Eric Kaplan is a 44-year-old man with a history of racing souped-up Barbie jeeps.

He keeps a photo of himself racing on his phone. In it, his 5 o’clock shadow is peeking out from beneath a foam novelty cowboy hat, his knees folded up near his body and his shoulders hunched. The “Knight Rider”-themed car underneath him is so small it’s almost an afterthought.

His facial expression in the picture is serious. For Kaplan and his fellow builders at the Omaha Maker Group, of which he is president, building and racing supercharged kids cars really is kind of serious.

It’s a test of brain power, creativity and MacGyverness. It’s not only who has the best parts but who has the best people, the best minds and the best ideas.

Whether it’s building speedy cars, Lego contraptions or technological doodads for the home, Kaplan sees the joy in making. And he wants to share that with more people.

Kaplan helped lead the push to bring a Maker Faire event to Omaha. The second annual Omaha Mini Maker Faire, which is sort of like an all-ages science fair with a broad scope, will be held at the Omaha Children’s Museum from 9 a.m. to 5 p.m. on Saturday. The event is free with museum admission.

There, makers of all ages will show off their creations and network with one another. And they aren’t all gadgets. Eleven-year-old Allie Weber is bringing a “green” doll house. Truck Farm Omaha is bringing its mobile garden in the back of a 1975 Chevy pickup truck.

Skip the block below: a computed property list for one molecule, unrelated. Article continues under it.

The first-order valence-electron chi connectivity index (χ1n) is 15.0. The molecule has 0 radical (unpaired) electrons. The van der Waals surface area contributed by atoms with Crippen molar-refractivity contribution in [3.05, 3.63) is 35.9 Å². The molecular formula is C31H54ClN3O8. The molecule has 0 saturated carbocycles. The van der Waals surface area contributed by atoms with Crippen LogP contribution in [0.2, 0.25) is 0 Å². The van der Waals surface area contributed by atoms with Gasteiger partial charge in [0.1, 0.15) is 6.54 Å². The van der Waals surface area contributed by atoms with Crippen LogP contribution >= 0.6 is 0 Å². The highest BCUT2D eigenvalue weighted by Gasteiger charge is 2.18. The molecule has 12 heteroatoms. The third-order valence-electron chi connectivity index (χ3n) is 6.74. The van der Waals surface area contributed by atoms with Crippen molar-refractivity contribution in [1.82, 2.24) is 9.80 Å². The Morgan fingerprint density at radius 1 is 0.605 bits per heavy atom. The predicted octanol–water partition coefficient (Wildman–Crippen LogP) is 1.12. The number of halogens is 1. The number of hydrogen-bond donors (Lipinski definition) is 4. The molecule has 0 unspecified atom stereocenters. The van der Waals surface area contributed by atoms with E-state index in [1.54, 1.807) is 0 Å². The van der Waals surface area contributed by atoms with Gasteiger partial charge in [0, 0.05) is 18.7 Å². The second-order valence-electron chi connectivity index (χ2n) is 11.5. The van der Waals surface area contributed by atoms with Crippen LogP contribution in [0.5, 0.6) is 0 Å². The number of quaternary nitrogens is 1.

“Somebody who is building a greenhouse has an opportunity to talk to somebody who is running a community garden, and they can start sharing ideas and they may have never talked to each other before,” said Kaplan, who is executive producer for the event. “It’s an opportunity to get those interactions together.”

Kaplan’s background is in mechanical engineering, but his management skills made him an ideal person to help spearhead the Mini Maker Faire project.

He moved to Omaha four years ago from Atlanta. He works downtown at Union Pacific Railroad, where he manages and helps design facilities and mechanical systems. Outside of work, he volunteers with the Maha Music Festival and Habitat for Humanity, all of which sharpen his management skills.

Most of the people in the Omaha Maker Group are in their 20s or 30s. Kaplan, at 44, is the big kid. He’s the one they turn to when they want to really build something — something that takes more than circuit boards and bolts.

But he’s more than just an administrator. He tinkers, too.

He plays with erector sets, builds PVC tracks for marbles and flies quadcopters. He rips apart Halloween decorations and retrofits improvements, such as a door sensor, to build animatronic skeletons that scare the pants off the kids in his neighborhood.

The first project Kaplan remembers was picking apart an old clock radio when he was 10 years old. Soon after, he replaced a slot car engine with that of a higher-speed construction truck slot car. Next, he wants to create a Christmas tree water feeder with an LED display built into an ornament.

“I’m not going to buy something if I can make it myself and I can make it more personalized and make it do exactly what I want it to do,” Kaplan said.

He’s hoping that the Omaha Mini Maker Faire will show people in Omaha that they can do the same.

Contact the writer: 402-444-1734, chris.peters@owh.com, 
twitter.com/_ChrisPeters

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